As the case proceeded (slowly) this year, Facebook sent Ceceilia Álvarez, Privacy Policy Director of Facebook EMEA to respond to noyb’s allegations. Under questioning, however, Facebook’s counsel argued that Álvarez “lacked the ‘technical understanding’ to answer questions on Facebook’s handling of personal data.”

Get it? Facebook offers an “expert” witness in their defense and then Facebook’s own lawyers expose the witness as incompetent! It was all a premeditated charade to further delay the court’s decision – and it worked; the case has been postponed until February 2020.

(However, as noyb founder Max Schrems pointed out, Facebook’s courtroom theatrics also undermine its argument: ““Facebook argues that every user knows what they are getting into – but not even the top Facebook privacy expert can explain exactly what the company does with our data. That’s particularly absurd.”)

When the Austrian court does inevitably decide the case in noyb’s favor, Facebook will of course appeal through every available body for several more years. Eventually, the European Court of Justice will confirm the obvious lower court findings, and Facebook will be fined the GDPR maximum of less than $2.5 billion. For Facebook, that’s a paltry fine, and certainly not the \”dissuasive” sanction called for by the GDPR. Above all, it will be a small price to pay for the billions they will earn from GDPR non-compliant data usage during the many years that they deny and delay the inevitable. The strategy may be entirely legal . . . but is it ethical?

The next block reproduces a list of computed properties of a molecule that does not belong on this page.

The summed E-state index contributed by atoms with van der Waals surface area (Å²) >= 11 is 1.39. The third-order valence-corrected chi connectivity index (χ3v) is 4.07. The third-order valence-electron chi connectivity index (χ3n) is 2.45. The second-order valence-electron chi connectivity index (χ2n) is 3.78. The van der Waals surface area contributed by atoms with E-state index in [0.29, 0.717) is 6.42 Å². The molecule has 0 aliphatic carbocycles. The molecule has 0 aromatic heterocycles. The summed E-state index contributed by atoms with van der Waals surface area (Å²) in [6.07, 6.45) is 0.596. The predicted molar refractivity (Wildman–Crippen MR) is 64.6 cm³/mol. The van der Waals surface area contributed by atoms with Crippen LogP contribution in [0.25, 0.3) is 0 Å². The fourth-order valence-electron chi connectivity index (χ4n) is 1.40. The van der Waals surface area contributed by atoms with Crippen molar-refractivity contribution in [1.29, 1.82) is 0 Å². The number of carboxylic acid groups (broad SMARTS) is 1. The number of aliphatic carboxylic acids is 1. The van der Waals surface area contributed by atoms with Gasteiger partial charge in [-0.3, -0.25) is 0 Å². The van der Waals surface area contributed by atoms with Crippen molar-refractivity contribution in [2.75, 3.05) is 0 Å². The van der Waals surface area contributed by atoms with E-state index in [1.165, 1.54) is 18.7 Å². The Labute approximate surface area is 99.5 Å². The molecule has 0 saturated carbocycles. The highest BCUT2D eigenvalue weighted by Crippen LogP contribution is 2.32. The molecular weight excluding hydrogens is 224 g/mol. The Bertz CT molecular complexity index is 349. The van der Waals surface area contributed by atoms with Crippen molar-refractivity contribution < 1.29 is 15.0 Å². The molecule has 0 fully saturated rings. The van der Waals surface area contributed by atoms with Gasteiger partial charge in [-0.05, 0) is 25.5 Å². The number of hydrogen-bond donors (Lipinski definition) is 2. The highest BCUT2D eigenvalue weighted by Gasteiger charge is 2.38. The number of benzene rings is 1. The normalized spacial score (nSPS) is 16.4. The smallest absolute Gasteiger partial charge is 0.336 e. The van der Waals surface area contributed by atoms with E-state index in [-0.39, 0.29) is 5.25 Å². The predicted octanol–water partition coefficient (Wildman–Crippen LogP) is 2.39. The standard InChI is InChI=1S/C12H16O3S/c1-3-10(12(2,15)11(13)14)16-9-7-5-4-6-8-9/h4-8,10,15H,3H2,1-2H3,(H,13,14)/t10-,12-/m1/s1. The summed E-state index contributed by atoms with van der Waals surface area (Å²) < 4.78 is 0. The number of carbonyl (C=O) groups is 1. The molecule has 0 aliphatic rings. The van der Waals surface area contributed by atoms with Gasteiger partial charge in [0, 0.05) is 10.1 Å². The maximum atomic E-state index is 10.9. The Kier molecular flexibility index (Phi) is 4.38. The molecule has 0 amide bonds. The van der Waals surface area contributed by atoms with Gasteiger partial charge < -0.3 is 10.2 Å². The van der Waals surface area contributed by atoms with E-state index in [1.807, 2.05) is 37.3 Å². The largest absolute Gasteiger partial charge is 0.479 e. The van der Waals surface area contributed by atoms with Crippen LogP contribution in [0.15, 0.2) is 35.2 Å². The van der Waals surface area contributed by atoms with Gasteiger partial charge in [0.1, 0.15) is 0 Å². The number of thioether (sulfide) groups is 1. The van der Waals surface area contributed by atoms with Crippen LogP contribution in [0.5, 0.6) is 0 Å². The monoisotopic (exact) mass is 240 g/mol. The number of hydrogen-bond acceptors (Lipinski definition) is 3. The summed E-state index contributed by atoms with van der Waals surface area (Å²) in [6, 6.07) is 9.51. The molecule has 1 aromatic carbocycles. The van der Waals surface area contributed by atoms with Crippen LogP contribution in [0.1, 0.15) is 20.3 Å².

Is it evil? Kant thinks so.

Elizabeth Denham of the ICO (the UK’s DPA) tirelessly emphasizes that the GDPR is about managing data “sensitively and ethically.” Of course, no regulation can demand ethical behavior from a corporation as a legal person. Still, the GDPR’s accountability principle does require firms to put in place the appropriate technical and organizational measure to ensure compliance, to be able to demonstrate that they have done so, and to ensure that these measures are reliably and consistently effective.

In this regard, Denham notes that the GDPR “creates an onus on companies to understand the risks that they create for others, and to mitigate those risks.” Or, as another ICO official has said, the key to thriving under the GDPR is “to put the individual at the heart” of data processing practices.

In contrast to these commitments and obligations to others (namely, consumers as the origin of personal data), Facebook has consistently sought to evade, circumvent, or simply ignore its regulatory obligations. The clumsy ruse of  appealing to a contract basis that it knows to be invalid is only the latest (although particularly shocking) example. This behavior also makes a mockery of – by which I mean, exposes as a lie – every statement my Mark Zuckerberg, Nick Clegg, or any other Facebook spokesperson about how the company is fully GDPR compliant, has extended GDPR protections to users worldwide, and welcomes new regulations. All of that chattering is but a fog meant to obscure Facebook’s systematic and virtually unabated pursuit of profits from data-drive behavioral advertising.

Subordinating the (moral) law to one’s own conceits and interests: that’s Immanuel Kant’s definition of radical evil.


Title photo by Toni Cuenca from Pexels